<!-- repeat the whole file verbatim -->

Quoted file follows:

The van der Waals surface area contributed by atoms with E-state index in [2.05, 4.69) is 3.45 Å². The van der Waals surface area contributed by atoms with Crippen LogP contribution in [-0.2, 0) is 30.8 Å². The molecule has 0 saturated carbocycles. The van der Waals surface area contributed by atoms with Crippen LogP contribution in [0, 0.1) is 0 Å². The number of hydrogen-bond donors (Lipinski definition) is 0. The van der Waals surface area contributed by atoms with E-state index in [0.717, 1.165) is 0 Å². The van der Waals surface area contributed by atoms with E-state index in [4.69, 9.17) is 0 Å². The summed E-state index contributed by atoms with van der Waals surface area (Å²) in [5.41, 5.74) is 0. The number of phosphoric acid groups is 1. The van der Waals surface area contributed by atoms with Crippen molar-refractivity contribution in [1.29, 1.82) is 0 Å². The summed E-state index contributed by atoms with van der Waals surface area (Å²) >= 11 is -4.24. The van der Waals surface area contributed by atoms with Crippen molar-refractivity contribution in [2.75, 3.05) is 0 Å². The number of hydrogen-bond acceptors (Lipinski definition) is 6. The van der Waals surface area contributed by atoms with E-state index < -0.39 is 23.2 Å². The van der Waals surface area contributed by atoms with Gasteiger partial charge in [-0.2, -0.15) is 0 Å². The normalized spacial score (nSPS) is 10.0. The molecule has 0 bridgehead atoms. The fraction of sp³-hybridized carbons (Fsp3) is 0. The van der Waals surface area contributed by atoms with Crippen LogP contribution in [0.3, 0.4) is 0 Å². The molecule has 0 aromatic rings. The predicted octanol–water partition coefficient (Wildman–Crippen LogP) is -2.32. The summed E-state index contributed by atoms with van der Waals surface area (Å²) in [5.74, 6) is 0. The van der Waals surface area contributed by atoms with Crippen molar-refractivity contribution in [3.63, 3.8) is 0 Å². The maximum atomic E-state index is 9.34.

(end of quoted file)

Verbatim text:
The van der Waals surface area contributed by atoms with E-state index in [2.05, 4.69) is 3.45 Å². The van der Waals surface area contributed by atoms with Crippen LogP contribution in [-0.2, 0) is 30.8 Å². The molecule has 0 saturated carbocycles. The van der Waals surface area contributed by atoms with Crippen LogP contribution in [0, 0.1) is 0 Å². The number of hydrogen-bond donors (Lipinski definition) is 0. The van der Waals surface area contributed by atoms with E-state index in [0.717, 1.165) is 0 Å². The van der Waals surface area contributed by atoms with E-state index in [4.69, 9.17) is 0 Å². The summed E-state index contributed by atoms with van der Waals surface area (Å²) in [5.41, 5.74) is 0. The number of phosphoric acid groups is 1. The van der Waals surface area contributed by atoms with Crippen molar-refractivity contribution in [1.29, 1.82) is 0 Å². The summed E-state index contributed by atoms with van der Waals surface area (Å²) >= 11 is -4.24. The van der Waals surface area contributed by atoms with Crippen molar-refractivity contribution in [2.75, 3.05) is 0 Å². The number of hydrogen-bond acceptors (Lipinski definition) is 6. The van der Waals surface area contributed by atoms with E-state index < -0.39 is 23.2 Å². The van der Waals surface area contributed by atoms with Gasteiger partial charge in [-0.2, -0.15) is 0 Å². The normalized spacial score (nSPS) is 10.0. The molecule has 0 bridgehead atoms. The fraction of sp³-hybridized carbons (Fsp3) is 0. The van der Waals surface area contributed by atoms with Crippen LogP contribution in [0.3, 0.4) is 0 Å². The molecule has 0 aromatic rings. The predicted octanol–water partition coefficient (Wildman–Crippen LogP) is -2.32. The summed E-state index contributed by atoms with van der Waals surface area (Å²) in [5.74, 6) is 0. The van der Waals surface area contributed by atoms with Crippen molar-refractivity contribution in [3.63, 3.8) is 0 Å². The maximum atomic E-state index is 9.34.